If there’s one thing that Filipinos are absolutely fascinated by, it’s ghosts and spirituality. Three hundred years of Spanish occupation, Catholic and indigenous beliefs about death and the spirit, and a bloody history of Japanese occupation in World War II all come together to form a distinct awareness and fascination with the paranormal in the Philippine psyche. Add the fondness for talking and sharing stories about people or places into the mix, and you have a healthy list of possible paranormal hotspots in the Philippines.
With a long weekend coming up ahead and everyone’s heads fixed on ghosts and spirits thanks to All Saints and All Souls Day, we’ve put together the names of a few of the most haunted spots in the country. See if you can squeeze in a visit or spot some paranormal visitors within the next few days! Read more
Despite the frequency of typhoons passing through the Philippine Area of Responsibility (PAR), the effects they have on infrastructure, agriculture, and loss of life can often be impossible to get used to. Below, we’ve compiled a list of some of the worst typhoons to ever hit the country.
As soon as the month of June begins to draw to a close and students start to head back to school, there begins a refrain that’s familiar to almost every Filipino. You turn on your television to the nearest news station and watch an anchor in a suit point at some animations on a green screen. “Tropical depression entering the Philippine Area of Responsibility,” they say, “likely to strengthen into a typhoon in the coming days.”
Anyone living in the Philippines for any span of time will have experienced a typhoon at least once. These huge storms can shut down schools, offices, and even government services depending on intensity. But what exactly is a typhoon? Read more
Although the Philippines is known for its beautiful beaches, another steadily rising activity for the average Philippine traveler is found a little further inland: the mountains. Over the past couple of decades, mountaineering has slowly begun to grow in popularity, and thanks to social media is now more visible than ever before. Climbing tours are now more accessible to both groups and single climbers, and even major news sites such as Rappler have posted beginners’ guides to hiking.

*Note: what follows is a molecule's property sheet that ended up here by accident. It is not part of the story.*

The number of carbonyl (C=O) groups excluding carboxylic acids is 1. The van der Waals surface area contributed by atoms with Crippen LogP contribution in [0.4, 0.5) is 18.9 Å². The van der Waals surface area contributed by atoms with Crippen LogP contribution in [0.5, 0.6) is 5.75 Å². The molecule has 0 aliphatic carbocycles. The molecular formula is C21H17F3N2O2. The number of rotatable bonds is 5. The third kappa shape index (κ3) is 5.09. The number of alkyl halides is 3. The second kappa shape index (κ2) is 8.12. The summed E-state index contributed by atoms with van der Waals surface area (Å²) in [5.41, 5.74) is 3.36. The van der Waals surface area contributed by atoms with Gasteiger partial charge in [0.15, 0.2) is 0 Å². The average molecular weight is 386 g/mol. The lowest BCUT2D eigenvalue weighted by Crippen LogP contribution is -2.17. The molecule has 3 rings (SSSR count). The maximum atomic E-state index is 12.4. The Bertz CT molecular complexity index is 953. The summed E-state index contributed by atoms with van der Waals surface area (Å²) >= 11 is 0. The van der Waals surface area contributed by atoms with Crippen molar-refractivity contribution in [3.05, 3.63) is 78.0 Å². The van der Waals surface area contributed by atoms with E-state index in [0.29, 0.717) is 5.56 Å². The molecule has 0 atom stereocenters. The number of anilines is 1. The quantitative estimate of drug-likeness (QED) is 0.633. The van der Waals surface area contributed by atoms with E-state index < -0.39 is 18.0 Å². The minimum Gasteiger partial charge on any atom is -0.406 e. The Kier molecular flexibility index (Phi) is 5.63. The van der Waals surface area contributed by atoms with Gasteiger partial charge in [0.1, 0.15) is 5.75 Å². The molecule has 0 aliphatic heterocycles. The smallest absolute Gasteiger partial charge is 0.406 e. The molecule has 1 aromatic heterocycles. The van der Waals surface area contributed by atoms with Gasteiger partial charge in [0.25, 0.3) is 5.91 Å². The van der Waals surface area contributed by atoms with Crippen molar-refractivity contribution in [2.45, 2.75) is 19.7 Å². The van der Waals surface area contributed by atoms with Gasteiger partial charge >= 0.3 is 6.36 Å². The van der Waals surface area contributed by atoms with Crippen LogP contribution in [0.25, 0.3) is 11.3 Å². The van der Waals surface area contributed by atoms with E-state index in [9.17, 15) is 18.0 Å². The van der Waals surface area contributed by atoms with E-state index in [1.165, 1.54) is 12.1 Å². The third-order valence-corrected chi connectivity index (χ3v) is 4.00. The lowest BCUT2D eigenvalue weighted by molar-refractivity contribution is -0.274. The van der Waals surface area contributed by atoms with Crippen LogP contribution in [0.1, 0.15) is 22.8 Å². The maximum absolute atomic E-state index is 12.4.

If you’re looking to check off a few more things on your bucket list, consider some of the famous Philippine climbs on our list below!
Any traveler looking for some sun, sand, and sea in the Philippines has heard of Boracay’s soft white sands and blue waters. The island is one of the main tourist hotspots in the country, with the Telegraph reporting a whopping 6.6 million visitors in 2017 alone. However, a viral video that circulated early in the year brought up concerns over the rapidly deteriorating ecology and overloaded infrastructure of Boracay, and led the President to announce its closure for 6 months beginning April 26, 2018.
With the famous island finally reopening on October 26, let’s take a look at what tourists can expect to find.
With a coastline of over 36,000 km and surrounded by water, the Philippines is a giant playground for any traveler looking to spend some time in the sea. Although the country is usually famed for white sand beaches and tranquil waters, there’s a rising generation of young adventurers looking for a bit more of an adrenaline rush. Surfing in particular is fast becoming one of the top tourist activities in the country, with the Department of Tourism implementing programs to develop the sport into a major activity, and popular surfing spots like Surigao del Norte reporting a steady increase in arrivals.
If you’re looking to add a little more spice into your beach trips, take a look below at some of the best surfing spots in the country.
Siargao, Surigao del Norte
If you ask anybody about surfing in the Philippines, they’ll more likely than not point you to the island of Siargao in Surigao del Norte. This teardrop-shaped island is home to one of the most famous waves in the country: Cloud 9, which is a hollow righthand reef wave named for the Philippine chocolate snack. Also called the Surfing Capital of the Philippines, Siargao is home to the Siargao Cup, a domestic and international surfing competition that brings in surfers from all over the world.